Leaders are encouraged to look forward, to anticipate and see what’s coming. Looking back while you’re driving can be outright dangerous!
Examining what’s behind you however can be exceptionally helpful. John Maxwell says that experience is not the best teacher but evaluated experience is.
What does evaluation look like? If I am to learn from my past, what am I looking for? What questions am I asking? How does the past inform the decisions I make going forward?
Here are a few questions to consider from Nadalie Bardowell – How to Review Your Year
1. List three of your “Greatest Hits” from 2020. (A Greatest Hit is anything that made you feel amazing or was memorable.)
2. What are you most proud of and why? (No achievement, accomplishment or win is too small to celebrate.)
3. What would you have done differently? (This could include making a different decision, taking action, changing a reaction, passing or accepting an opportunity.)
4. What were your “Ah-Ha” moments? (A moment of clarity when something just clicks and becomes so clear to you. This could be a learning or life-defining moment.)
5. What were your goals and did you achieve them?
6. How did you achieve your goals? If you didn’t, what went wrong?
7. Where do you want to be one year from now? What’s the plan?
Honest reflection takes courage. It starts with the right questions not just the obvious ones. And it takes humility and awareness to really examine the reasons and causes that contributed to where you are today.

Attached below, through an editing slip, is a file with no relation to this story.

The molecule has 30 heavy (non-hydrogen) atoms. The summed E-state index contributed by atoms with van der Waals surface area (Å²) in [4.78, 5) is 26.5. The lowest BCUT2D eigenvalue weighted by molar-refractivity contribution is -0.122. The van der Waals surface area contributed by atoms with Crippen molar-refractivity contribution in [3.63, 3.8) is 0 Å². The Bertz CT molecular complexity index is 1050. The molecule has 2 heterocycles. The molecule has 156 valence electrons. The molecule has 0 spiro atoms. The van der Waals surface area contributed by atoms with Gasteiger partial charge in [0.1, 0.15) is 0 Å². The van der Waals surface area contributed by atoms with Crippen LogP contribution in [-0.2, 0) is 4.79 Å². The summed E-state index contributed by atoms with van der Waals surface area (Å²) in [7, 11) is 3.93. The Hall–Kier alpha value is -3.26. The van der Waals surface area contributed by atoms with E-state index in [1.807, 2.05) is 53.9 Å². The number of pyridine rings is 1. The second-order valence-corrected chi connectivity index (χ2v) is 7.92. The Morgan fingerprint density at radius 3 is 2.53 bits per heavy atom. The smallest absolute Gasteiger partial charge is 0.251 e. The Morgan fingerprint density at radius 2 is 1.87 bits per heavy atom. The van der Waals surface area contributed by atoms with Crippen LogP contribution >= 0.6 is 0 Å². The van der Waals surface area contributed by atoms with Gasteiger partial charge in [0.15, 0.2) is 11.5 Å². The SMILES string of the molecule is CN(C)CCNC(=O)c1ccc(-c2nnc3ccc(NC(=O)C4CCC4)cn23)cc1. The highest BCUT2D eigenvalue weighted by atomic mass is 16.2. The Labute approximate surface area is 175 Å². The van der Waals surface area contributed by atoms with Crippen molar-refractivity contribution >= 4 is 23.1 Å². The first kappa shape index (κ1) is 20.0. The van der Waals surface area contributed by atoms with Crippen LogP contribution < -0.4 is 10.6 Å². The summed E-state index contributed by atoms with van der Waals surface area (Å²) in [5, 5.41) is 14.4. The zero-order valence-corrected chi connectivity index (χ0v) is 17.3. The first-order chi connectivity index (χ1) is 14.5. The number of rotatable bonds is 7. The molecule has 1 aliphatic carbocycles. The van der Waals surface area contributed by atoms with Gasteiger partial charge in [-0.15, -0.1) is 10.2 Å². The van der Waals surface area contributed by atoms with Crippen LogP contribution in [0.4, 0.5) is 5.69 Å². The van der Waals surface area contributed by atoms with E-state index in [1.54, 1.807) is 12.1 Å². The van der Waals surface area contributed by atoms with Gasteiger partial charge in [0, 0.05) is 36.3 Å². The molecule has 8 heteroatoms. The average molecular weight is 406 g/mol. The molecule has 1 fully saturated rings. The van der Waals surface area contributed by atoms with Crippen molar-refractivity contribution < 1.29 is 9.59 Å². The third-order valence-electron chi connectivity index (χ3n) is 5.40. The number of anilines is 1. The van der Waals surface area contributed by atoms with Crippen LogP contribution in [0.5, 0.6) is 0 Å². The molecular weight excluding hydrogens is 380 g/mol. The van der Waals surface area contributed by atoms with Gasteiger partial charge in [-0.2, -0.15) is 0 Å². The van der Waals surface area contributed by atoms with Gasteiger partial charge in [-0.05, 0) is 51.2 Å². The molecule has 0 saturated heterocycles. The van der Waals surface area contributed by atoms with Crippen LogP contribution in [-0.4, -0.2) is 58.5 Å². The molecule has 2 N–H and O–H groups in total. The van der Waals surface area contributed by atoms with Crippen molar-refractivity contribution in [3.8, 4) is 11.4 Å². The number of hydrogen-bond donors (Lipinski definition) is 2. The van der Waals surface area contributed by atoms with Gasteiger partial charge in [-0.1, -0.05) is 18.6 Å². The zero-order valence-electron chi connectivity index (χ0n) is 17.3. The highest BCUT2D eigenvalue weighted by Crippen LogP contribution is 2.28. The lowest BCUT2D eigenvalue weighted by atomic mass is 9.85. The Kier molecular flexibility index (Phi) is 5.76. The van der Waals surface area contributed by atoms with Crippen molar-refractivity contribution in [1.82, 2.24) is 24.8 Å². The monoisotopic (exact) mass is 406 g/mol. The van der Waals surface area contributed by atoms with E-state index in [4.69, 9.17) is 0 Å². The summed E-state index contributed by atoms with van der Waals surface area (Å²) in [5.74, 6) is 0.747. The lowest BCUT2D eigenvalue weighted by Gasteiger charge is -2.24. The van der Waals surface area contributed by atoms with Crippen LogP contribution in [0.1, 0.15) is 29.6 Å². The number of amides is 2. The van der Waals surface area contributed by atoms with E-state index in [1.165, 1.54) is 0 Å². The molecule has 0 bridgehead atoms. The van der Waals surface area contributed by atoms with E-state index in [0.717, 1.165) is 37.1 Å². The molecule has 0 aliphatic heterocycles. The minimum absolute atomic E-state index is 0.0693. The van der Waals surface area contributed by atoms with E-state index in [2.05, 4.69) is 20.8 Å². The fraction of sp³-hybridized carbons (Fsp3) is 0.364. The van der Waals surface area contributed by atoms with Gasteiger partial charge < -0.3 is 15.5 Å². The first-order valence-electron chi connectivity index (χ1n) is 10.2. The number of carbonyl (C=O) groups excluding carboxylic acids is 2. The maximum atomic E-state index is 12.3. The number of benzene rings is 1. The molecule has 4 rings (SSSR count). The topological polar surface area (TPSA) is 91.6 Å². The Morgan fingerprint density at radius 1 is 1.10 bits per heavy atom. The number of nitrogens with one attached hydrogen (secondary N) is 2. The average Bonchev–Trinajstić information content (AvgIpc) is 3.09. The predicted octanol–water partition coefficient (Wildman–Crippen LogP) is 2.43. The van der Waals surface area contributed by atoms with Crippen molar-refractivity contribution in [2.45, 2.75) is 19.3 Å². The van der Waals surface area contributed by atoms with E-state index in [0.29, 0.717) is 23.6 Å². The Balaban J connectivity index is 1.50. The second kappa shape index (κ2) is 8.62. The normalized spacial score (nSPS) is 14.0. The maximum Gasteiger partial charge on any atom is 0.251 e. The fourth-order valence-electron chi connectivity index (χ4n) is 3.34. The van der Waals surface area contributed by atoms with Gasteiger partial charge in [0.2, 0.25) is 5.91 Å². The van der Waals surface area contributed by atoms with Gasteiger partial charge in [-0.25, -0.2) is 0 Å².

How do you want to show up in 2021? To your spouse, family, co-workers, friends and to yourself?
What needs to change, stay the same or be eliminated? Why?
Here’s a few additional reflecting questions:
What were moments of greatest joy and fulfillment?
Is my like in balance? If not, is that OK?
Who are the people and relationships that matter?
When am I my most inspired self? When do I feel disempowered?
As I imagine myself as an 80-year old looking back at a life well-lived, what do I see?
They say pressure doesn’t cause the leak it only reveals the weakness in the tire. For me, 2020 has been both a tremendous challenge and a tremendous opportunity. Many “leaks” have been exposed, but through evaluation and reflection, opportunities to grow and change have come to light.
I hope these reflective questions will bring optimism and hope to your 2021 outlook and more importantly inspire you to take action and make it so!